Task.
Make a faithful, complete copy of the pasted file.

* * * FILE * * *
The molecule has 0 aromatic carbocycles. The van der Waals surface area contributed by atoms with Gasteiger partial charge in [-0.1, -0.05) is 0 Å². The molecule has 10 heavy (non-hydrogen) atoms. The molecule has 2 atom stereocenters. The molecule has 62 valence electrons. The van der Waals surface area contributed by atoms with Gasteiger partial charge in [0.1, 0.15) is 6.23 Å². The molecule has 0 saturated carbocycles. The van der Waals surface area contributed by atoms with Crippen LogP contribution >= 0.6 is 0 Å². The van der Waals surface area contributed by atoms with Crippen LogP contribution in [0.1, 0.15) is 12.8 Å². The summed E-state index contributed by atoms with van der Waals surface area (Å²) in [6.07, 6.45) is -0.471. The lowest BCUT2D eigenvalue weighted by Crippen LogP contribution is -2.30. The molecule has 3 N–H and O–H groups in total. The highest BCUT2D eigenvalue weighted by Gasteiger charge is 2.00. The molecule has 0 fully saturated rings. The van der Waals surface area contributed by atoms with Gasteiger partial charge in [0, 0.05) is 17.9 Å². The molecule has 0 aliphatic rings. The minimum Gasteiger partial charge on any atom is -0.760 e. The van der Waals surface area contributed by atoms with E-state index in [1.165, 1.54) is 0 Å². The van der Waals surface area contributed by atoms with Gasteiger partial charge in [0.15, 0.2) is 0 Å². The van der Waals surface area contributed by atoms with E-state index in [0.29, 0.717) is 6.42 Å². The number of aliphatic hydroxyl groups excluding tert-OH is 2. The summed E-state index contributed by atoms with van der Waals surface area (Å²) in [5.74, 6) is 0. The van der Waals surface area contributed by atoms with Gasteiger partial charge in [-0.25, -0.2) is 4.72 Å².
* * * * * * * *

The molecule has 0 aromatic carbocycles. The van der Waals surface area contributed by atoms with Gasteiger partial charge in [-0.1, -0.05) is 0 Å². The molecule has 10 heavy (non-hydrogen) atoms. The molecule has 2 atom stereocenters. The molecule has 62 valence electrons. The van der Waals surface area contributed by atoms with Gasteiger partial charge in [0.1, 0.15) is 6.23 Å². The molecule has 0 saturated carbocycles. The van der Waals surface area contributed by atoms with Crippen LogP contribution >= 0.6 is 0 Å². The van der Waals surface area contributed by atoms with Crippen LogP contribution in [0.1, 0.15) is 12.8 Å². The summed E-state index contributed by atoms with van der Waals surface area (Å²) in [6.07, 6.45) is -0.471. The lowest BCUT2D eigenvalue weighted by Crippen LogP contribution is -2.30. The molecule has 3 N–H and O–H groups in total. The highest BCUT2D eigenvalue weighted by Gasteiger charge is 2.00. The molecule has 0 fully saturated rings. The van der Waals surface area contributed by atoms with Gasteiger partial charge in [0, 0.05) is 17.9 Å². The molecule has 0 aliphatic rings. The minimum Gasteiger partial charge on any atom is -0.760 e. The van der Waals surface area contributed by atoms with E-state index in [1.165, 1.54) is 0 Å². The van der Waals surface area contributed by atoms with Gasteiger partial charge in [0.15, 0.2) is 0 Å². The van der Waals surface area contributed by atoms with E-state index in [0.29, 0.717) is 6.42 Å². The number of aliphatic hydroxyl groups excluding tert-OH is 2. The summed E-state index contributed by atoms with van der Waals surface area (Å²) in [5.74, 6) is 0. The van der Waals surface area contributed by atoms with Gasteiger partial charge in [-0.25, -0.2) is 4.72 Å².